Kuehne led again in 2004, but by the time PGA officials were coming up with countermeasures to put the accuracy back into the game. Fairways got tighter and U.S. Open style rough started popping up at many regular tour stops. The smash it and find it strategy has brought the tour average up to 287 yards.

Traditionalists were starting to call for a rollback of the ball, as many famous golf courses were getting obsoleted. Augusta National began the first of many phases to lengthen, or ‘Tiger Proof’ their course. New teeboxes began springing up 50 yards behind the old ones.

Slowly the PGA Tour’s regular stops were being phased out by new monster courses now stretching 7500+ yards, where 6800 was state of the art back in 1985. Pete Dye’s PGA West Stadium course was no longer the nightmare it was in the mid 80’s when it opened as one of the highest slope rating in the world.

Since the 2006 season when the average drive hit 289, we really haven’t seen any leaps forward in equipment technology, so new calls for a rollback in distance are kind of silly since the main reasons for more distance are now player related.

In 2011, Trackman launch monitors became widely available to tour players, and they learned to maximize their distance through superior clubfitting and changes in angle of attack.

By 2016, teenagers who had trained on Trackman were now turning pro and they were really good really early. They had grown up with the mantra of higher launch and lower spin, smash factor and optimized landing angle.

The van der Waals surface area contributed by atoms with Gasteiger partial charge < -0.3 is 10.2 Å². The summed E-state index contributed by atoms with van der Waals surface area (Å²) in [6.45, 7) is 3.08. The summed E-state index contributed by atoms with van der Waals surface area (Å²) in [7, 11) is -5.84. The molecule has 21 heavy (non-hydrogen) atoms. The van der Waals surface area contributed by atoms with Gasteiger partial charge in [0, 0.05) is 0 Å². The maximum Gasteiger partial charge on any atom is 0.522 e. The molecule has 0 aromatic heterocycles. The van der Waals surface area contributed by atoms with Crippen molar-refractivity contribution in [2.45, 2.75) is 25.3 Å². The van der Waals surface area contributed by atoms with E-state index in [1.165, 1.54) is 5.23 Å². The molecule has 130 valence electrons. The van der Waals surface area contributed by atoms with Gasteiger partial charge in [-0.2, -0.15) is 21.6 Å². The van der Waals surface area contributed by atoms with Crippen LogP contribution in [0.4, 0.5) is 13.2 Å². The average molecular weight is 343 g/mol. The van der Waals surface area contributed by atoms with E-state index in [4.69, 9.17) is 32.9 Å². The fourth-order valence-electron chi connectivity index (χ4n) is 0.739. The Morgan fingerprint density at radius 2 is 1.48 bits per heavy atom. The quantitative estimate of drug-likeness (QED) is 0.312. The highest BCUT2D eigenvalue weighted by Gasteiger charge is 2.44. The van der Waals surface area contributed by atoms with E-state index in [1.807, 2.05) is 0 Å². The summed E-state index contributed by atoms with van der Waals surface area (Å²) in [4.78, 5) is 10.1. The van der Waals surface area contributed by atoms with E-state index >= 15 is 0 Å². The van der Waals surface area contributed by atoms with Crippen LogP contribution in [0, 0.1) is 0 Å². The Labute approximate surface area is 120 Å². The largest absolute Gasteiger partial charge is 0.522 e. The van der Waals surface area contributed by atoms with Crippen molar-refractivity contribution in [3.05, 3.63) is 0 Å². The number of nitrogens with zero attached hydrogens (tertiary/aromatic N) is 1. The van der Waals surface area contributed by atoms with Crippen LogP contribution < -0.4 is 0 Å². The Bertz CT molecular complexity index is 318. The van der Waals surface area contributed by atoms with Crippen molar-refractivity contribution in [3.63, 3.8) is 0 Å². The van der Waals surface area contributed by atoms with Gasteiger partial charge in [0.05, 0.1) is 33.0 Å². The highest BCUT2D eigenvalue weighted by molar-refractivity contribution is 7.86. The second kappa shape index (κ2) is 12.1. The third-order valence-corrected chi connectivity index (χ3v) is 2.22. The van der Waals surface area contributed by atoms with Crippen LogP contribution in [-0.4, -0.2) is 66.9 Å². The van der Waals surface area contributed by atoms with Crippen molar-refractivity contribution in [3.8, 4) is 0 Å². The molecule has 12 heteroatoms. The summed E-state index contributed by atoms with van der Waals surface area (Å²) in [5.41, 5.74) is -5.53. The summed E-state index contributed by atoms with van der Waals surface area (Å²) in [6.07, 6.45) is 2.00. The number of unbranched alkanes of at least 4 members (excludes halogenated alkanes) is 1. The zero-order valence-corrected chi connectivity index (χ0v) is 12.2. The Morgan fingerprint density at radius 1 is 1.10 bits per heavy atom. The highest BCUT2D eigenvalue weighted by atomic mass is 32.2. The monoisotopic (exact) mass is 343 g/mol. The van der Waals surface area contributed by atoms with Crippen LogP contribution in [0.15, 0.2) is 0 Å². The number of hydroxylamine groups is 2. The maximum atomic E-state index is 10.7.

Additionally, tour players have generally become bigger and more athletic. There are now more Brooks Koepkas and Dustin Johnsons dominating where the 80’s saw Curtis Strange and Tom Kite leading money winners.

Tiger Woods’s huge popularity simply made golf cool for a whole generation of little kids. Many of these kids would have gone into basketball or football – but now golf was cool. The percentage of tour players 6 feet and above has grown by a wide margin.

Speed training has now helped bring the average up to its highest level ever at 295 yards per drive. Techniques and workouts that were used in sports like baseball and track and field were now being studied intensely by sport scientists and biomechanists.

Training aids in the past had almost no basis in science. They were too heavy or not specific enough. Nowadays the use of speed type training aids and explosive workouts are much more the norm on the PGA Tour. And these longer hitters are generally dominating the tournaments and the money list.

Rory McIlory is a great example. An early Trackman report put him at about 108 mph when he first came on tour as skinny kid. Now a much bigger and explosive Rory is swinging well over 120 mph. The entire PGA Tour has pushed the average clubhead speed from 112 up to over 114 mph, and judging by the newest rookies in 2019 like Matthew Wolff, it will continue to rise in the years to come.

There has been a hard cap on driver distance and ball distance, but there’s simply no question today’s player is now bigger and more powerful than ever before. Everybody coming up can absolutely demolish the ball.

40 years to get 40 more yards. But not exactly a linear graph. And the average golfer has only seen about half of the bounty as their drives are still less than 220 yards. Will the future hold 40 more yards in the next 40 years?